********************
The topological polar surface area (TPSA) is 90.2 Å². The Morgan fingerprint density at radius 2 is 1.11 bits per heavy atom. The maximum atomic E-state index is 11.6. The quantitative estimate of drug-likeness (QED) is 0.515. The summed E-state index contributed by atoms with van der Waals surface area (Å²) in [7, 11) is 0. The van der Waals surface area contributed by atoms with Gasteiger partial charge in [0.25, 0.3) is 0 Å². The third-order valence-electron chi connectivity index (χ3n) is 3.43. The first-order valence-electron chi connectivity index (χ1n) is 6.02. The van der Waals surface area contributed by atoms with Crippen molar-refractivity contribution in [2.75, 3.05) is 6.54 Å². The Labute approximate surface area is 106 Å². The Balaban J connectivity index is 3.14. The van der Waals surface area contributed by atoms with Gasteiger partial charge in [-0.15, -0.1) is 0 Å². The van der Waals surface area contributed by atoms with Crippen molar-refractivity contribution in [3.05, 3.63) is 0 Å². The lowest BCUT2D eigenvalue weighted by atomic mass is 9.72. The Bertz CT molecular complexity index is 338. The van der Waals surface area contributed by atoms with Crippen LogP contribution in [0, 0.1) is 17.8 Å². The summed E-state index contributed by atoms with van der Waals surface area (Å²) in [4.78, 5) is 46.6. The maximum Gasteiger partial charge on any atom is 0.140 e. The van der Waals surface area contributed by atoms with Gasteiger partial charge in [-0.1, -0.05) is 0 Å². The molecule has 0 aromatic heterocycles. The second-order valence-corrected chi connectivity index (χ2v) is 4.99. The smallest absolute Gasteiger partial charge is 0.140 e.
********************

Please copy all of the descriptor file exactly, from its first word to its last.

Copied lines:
The topological polar surface area (TPSA) is 90.2 Å². The Morgan fingerprint density at radius 2 is 1.11 bits per heavy atom. The maximum atomic E-state index is 11.6. The quantitative estimate of drug-likeness (QED) is 0.515. The summed E-state index contributed by atoms with van der Waals surface area (Å²) in [7, 11) is 0. The van der Waals surface area contributed by atoms with Gasteiger partial charge in [0.25, 0.3) is 0 Å². The third-order valence-electron chi connectivity index (χ3n) is 3.43. The first-order valence-electron chi connectivity index (χ1n) is 6.02. The van der Waals surface area contributed by atoms with Crippen molar-refractivity contribution in [2.75, 3.05) is 6.54 Å². The Labute approximate surface area is 106 Å². The Balaban J connectivity index is 3.14. The van der Waals surface area contributed by atoms with Gasteiger partial charge in [-0.15, -0.1) is 0 Å². The van der Waals surface area contributed by atoms with Crippen molar-refractivity contribution in [3.05, 3.63) is 0 Å². The lowest BCUT2D eigenvalue weighted by atomic mass is 9.72. The Bertz CT molecular complexity index is 338. The van der Waals surface area contributed by atoms with Crippen LogP contribution in [0, 0.1) is 17.8 Å². The summed E-state index contributed by atoms with van der Waals surface area (Å²) in [4.78, 5) is 46.6. The maximum Gasteiger partial charge on any atom is 0.140 e. The van der Waals surface area contributed by atoms with Gasteiger partial charge in [-0.1, -0.05) is 0 Å². The molecule has 0 aromatic heterocycles. The second-order valence-corrected chi connectivity index (χ2v) is 4.99. The smallest absolute Gasteiger partial charge is 0.140 e.